Home » word wide » Chris Evans & Ana De Armas’ Camp Is the Best Part of ‘The Gray Man’

Chris Evans & Ana De Armas’ Camp Is the Best Part of ‘The Gray Man’

Both Ana de Armas and Chris Evans deliver excellent performances in ‘The Gray Man’ despite having lackluster material to work with.

It’s one thing when they’re paired together in a modern masterpiece like Knives Out, but Chris Evans and Ana de Armas managed to still be great together in a bad movie. When Netflix hired the directing duo and screenwriters behind two films that make it into the $2 billion club, they probably didn’t expect them to turn in something as completely unwatchable as The Gray Man.

The Russo Brothers and their regular screenwriters Christopher Markus and Stephen McFeely may have been perfectly suited for the Marvel Cinematic Universe, but the first film in an intended espionage franchise for the top streaming service was baffling incompetent to a shocking degree; Netflix was forced to learn the time old lesson of preplanning a franchise without delivering a solid first installment. While The Gray Man mostly wastes its ensemble of excellent performers, it’s Evans and de Armas who rise above the weak material and seemingly understand the film that the Russos should have been making from the beginning.

What Is ‘The Gray Man’ About?
Based on a 2009 novel, The Gray Man has all the hallmarks of a fun 1990s spy caper like The Saint or Mission: Impossible, but lacks any of the same wit or inventiveness. The film follows the grim CIA agent known as “Six” (Ryan Gosling) and his co-operative Dani Miranda (de Armas) on a mission to prevent national security documents from leaking in Bangkok. Unfortunately, they become the target of the ex-CIA agent turned mercenary Lloyd Hansen (Evans), whose sociopathic rage has earned him the reputation of being one of the world’s top hitmen. What follows is a lot of nonsense revolving around a list of active CIA operatives (aka, the same plot point used in nearly every spy movie from Mission: Impossible to Skyfall); unfortunately, the excellent cast that includes Jessica Henwick, Regé-Jean Page, Wagner Moura, Julia Butters, Dhanush, Alfre Woodard, and Billy Bob Thornton fails to rise above the dull material.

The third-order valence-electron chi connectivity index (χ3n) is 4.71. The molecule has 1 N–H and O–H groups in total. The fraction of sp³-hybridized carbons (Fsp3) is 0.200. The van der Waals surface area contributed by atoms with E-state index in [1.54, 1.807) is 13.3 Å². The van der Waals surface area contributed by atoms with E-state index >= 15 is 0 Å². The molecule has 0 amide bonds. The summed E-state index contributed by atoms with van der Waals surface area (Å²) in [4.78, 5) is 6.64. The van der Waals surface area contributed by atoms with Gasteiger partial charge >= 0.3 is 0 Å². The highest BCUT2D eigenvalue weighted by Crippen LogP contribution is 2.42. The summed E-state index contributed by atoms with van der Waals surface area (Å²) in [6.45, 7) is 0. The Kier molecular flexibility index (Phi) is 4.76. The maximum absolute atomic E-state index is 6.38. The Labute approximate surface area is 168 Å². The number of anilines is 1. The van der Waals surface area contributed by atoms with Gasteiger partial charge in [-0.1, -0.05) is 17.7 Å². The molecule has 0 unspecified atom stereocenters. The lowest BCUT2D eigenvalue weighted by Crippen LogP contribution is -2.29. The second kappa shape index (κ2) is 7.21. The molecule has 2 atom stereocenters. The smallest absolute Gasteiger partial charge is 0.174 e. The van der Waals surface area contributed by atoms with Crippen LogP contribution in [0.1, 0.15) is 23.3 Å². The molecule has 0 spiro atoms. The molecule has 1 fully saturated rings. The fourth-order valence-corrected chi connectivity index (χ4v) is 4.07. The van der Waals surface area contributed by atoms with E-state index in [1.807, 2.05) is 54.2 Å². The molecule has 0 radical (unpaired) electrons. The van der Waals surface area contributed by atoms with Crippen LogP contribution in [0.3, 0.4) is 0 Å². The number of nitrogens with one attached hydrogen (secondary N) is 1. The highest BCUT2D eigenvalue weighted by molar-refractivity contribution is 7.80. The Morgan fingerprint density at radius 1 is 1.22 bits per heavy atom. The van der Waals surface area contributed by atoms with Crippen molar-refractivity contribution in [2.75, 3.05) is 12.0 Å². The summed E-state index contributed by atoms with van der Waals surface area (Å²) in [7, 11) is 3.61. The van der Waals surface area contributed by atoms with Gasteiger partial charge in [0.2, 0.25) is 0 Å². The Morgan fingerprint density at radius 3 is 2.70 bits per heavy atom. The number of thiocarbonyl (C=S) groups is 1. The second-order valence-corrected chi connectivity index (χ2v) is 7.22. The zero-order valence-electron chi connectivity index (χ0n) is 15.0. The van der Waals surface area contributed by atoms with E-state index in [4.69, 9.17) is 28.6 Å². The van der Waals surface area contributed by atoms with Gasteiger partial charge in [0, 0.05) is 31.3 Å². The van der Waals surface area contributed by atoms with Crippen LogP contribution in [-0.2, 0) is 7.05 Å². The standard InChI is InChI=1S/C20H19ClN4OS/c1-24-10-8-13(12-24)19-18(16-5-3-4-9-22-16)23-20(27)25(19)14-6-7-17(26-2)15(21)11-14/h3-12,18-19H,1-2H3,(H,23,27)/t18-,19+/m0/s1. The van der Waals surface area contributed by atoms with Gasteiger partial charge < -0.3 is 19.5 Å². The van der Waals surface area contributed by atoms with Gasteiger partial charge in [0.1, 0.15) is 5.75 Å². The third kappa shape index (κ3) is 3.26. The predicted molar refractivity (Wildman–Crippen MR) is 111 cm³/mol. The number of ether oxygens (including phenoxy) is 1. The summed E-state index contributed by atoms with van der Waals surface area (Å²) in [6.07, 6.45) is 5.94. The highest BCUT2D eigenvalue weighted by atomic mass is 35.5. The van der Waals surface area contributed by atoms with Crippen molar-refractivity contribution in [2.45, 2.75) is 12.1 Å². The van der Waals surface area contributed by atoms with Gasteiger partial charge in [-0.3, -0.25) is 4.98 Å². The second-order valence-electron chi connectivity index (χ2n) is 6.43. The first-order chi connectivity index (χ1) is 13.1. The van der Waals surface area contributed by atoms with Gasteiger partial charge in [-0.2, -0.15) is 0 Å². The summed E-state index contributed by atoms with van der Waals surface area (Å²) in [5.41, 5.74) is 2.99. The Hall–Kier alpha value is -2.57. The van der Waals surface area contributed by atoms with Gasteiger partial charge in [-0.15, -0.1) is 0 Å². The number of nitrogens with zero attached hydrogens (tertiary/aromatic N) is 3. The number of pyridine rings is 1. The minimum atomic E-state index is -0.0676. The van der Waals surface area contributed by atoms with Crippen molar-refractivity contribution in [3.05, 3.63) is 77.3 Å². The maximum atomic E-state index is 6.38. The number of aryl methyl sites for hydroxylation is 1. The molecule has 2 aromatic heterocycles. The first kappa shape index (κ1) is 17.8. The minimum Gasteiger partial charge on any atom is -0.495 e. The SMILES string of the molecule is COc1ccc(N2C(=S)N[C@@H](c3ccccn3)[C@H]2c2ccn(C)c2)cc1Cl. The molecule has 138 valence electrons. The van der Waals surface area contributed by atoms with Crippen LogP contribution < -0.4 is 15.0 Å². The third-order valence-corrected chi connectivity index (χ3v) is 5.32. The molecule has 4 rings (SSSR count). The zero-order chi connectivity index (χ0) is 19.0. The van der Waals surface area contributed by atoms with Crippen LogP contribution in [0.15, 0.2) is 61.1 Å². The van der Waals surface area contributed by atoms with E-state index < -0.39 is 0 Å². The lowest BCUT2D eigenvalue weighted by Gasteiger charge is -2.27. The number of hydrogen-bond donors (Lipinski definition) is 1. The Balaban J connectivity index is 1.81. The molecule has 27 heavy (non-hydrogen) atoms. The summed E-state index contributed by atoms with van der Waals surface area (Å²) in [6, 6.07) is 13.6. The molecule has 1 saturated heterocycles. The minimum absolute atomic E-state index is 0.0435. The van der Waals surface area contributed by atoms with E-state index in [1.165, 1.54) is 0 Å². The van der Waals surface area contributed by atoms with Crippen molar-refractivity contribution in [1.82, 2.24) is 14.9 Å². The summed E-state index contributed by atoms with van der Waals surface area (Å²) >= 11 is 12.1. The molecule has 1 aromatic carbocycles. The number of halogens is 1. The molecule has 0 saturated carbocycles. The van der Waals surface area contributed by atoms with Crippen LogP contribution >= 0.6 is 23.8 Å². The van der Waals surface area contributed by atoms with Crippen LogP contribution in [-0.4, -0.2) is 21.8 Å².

However, Evans and de Armas both understand what The Gray Man clearly should have been, which is a much campier, self-aware summer blast of fun. Evans brings the same physicality he showed in the Captain America franchise, but plays up Lloyd’s unhinged qualities to the extreme; it’s almost as if he’s playing the sort of film that his Scott Pilgrim vs. The World character Lucas Lee would have starred in. As for de Armas, she proves once again after No Time To Die that she deserves her own action franchise, because her effortless charisma never fails, even when the dialogue does. Since The Gray Man generated most of its audience on Netflix, savvy viewers would best be served if they just skipped straight to the precious moments where this pair was on screen.

Chris Evans & Ana de Armas Embrace Camp in ‘The Gray Man’
It goes without saying that Gosling is one of the best actors of his generation, but he’s clearly not well-suited for this sort of big budget spectacle. Gosling had spent the last decade of his career working with auteur filmmakers like Damien Chazelle, Denis Villenueve, and Nicolas Winding Refn, but they all gave him material that suited his talent. Unfortunately, Gosling was attempting to play Six a little straight, and so The Gray Man’s attempt to put together a modern version of Face/Off didn’t work. Even if Gosling didn’t bring the same eccentric mannerisms that Nicolas Cage had mastered, Evans certainly had a John Travolta-esque aptitude for being cartoonishly evil. You have to admire anyone that can deliver the line “you look like you’ve been hit by a bus, but it only adds to your mystique” with a straight face.